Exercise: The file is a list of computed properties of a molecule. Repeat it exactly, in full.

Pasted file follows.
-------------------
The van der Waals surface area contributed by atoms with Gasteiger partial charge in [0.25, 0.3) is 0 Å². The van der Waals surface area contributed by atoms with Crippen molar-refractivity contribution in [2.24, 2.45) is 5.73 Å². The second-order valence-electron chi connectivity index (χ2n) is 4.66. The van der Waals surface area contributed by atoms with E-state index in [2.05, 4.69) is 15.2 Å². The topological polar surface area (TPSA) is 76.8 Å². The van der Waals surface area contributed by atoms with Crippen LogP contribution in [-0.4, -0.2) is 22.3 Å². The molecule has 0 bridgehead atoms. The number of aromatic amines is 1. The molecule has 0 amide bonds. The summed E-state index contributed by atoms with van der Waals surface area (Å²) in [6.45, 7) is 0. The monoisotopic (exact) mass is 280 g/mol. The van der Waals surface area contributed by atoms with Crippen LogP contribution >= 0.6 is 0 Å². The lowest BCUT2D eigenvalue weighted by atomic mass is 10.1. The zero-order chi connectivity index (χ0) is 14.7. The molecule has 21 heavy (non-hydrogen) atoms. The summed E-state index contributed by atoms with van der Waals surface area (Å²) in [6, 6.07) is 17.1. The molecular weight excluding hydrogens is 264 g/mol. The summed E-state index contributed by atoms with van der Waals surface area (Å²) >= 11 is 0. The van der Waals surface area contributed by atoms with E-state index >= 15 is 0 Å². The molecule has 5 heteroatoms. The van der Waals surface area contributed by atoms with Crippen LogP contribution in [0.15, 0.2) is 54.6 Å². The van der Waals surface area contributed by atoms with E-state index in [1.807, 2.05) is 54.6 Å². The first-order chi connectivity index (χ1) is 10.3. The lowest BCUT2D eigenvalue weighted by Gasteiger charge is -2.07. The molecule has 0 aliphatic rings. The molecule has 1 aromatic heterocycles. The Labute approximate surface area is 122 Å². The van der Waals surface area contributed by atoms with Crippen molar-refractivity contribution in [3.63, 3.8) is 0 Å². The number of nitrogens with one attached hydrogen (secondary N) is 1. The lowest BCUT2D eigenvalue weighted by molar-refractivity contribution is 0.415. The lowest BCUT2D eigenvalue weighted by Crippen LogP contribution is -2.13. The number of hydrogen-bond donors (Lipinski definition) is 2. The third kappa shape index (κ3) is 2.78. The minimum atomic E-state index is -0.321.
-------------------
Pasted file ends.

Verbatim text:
The van der Waals surface area contributed by atoms with Gasteiger partial charge in [0.25, 0.3) is 0 Å². The van der Waals surface area contributed by atoms with Crippen molar-refractivity contribution in [2.24, 2.45) is 5.73 Å². The second-order valence-electron chi connectivity index (χ2n) is 4.66. The van der Waals surface area contributed by atoms with E-state index in [2.05, 4.69) is 15.2 Å². The topological polar surface area (TPSA) is 76.8 Å². The van der Waals surface area contributed by atoms with Crippen LogP contribution in [-0.4, -0.2) is 22.3 Å². The molecule has 0 bridgehead atoms. The number of aromatic amines is 1. The molecule has 0 amide bonds. The summed E-state index contributed by atoms with van der Waals surface area (Å²) in [6.45, 7) is 0. The monoisotopic (exact) mass is 280 g/mol. The van der Waals surface area contributed by atoms with Crippen LogP contribution >= 0.6 is 0 Å². The lowest BCUT2D eigenvalue weighted by atomic mass is 10.1. The zero-order chi connectivity index (χ0) is 14.7. The molecule has 21 heavy (non-hydrogen) atoms. The summed E-state index contributed by atoms with van der Waals surface area (Å²) in [6, 6.07) is 17.1. The molecular weight excluding hydrogens is 264 g/mol. The summed E-state index contributed by atoms with van der Waals surface area (Å²) >= 11 is 0. The van der Waals surface area contributed by atoms with E-state index >= 15 is 0 Å². The molecule has 5 heteroatoms. The van der Waals surface area contributed by atoms with Crippen LogP contribution in [0.15, 0.2) is 54.6 Å². The van der Waals surface area contributed by atoms with E-state index in [1.807, 2.05) is 54.6 Å². The first-order chi connectivity index (χ1) is 10.3. The lowest BCUT2D eigenvalue weighted by Gasteiger charge is -2.07. The molecule has 0 aliphatic rings. The molecule has 1 aromatic heterocycles. The Labute approximate surface area is 122 Å². The van der Waals surface area contributed by atoms with Crippen molar-refractivity contribution in [3.63, 3.8) is 0 Å². The number of nitrogens with one attached hydrogen (secondary N) is 1. The lowest BCUT2D eigenvalue weighted by molar-refractivity contribution is 0.415. The lowest BCUT2D eigenvalue weighted by Crippen LogP contribution is -2.13. The number of hydrogen-bond donors (Lipinski definition) is 2. The third kappa shape index (κ3) is 2.78. The minimum atomic E-state index is -0.321.